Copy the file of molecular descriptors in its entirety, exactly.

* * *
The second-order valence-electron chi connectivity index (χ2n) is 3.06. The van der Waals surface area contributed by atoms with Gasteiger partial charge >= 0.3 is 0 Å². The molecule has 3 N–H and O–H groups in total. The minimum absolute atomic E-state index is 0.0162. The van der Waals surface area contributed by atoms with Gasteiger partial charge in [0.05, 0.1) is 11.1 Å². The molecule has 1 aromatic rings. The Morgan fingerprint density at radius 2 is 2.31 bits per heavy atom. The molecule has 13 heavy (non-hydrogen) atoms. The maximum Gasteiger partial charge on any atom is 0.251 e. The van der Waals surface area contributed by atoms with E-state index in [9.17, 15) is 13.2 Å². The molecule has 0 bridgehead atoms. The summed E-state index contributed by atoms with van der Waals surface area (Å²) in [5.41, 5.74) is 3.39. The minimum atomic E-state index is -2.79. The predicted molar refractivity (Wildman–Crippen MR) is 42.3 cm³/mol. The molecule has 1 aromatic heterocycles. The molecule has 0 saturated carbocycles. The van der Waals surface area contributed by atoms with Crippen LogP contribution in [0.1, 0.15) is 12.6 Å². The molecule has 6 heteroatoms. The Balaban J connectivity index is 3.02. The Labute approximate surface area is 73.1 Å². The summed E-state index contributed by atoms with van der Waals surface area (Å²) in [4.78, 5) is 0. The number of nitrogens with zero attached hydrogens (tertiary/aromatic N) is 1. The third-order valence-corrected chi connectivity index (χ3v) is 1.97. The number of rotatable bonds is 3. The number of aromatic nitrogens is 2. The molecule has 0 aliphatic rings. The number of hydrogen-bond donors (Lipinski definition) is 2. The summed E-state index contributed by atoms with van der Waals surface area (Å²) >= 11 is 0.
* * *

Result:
The second-order valence-electron chi connectivity index (χ2n) is 3.06. The van der Waals surface area contributed by atoms with Gasteiger partial charge >= 0.3 is 0 Å². The molecule has 3 N–H and O–H groups in total. The minimum absolute atomic E-state index is 0.0162. The van der Waals surface area contributed by atoms with Gasteiger partial charge in [0.05, 0.1) is 11.1 Å². The molecule has 1 aromatic rings. The Morgan fingerprint density at radius 2 is 2.31 bits per heavy atom. The molecule has 13 heavy (non-hydrogen) atoms. The maximum Gasteiger partial charge on any atom is 0.251 e. The van der Waals surface area contributed by atoms with E-state index in [9.17, 15) is 13.2 Å². The molecule has 0 bridgehead atoms. The summed E-state index contributed by atoms with van der Waals surface area (Å²) in [5.41, 5.74) is 3.39. The minimum atomic E-state index is -2.79. The predicted molar refractivity (Wildman–Crippen MR) is 42.3 cm³/mol. The molecule has 1 aromatic heterocycles. The molecule has 0 saturated carbocycles. The van der Waals surface area contributed by atoms with Crippen LogP contribution in [0.1, 0.15) is 12.6 Å². The molecule has 6 heteroatoms. The Balaban J connectivity index is 3.02. The Labute approximate surface area is 73.1 Å². The summed E-state index contributed by atoms with van der Waals surface area (Å²) in [4.78, 5) is 0. The number of nitrogens with zero attached hydrogens (tertiary/aromatic N) is 1. The third-order valence-corrected chi connectivity index (χ3v) is 1.97. The number of rotatable bonds is 3. The number of aromatic nitrogens is 2. The molecule has 0 aliphatic rings. The number of hydrogen-bond donors (Lipinski definition) is 2. The summed E-state index contributed by atoms with van der Waals surface area (Å²) >= 11 is 0.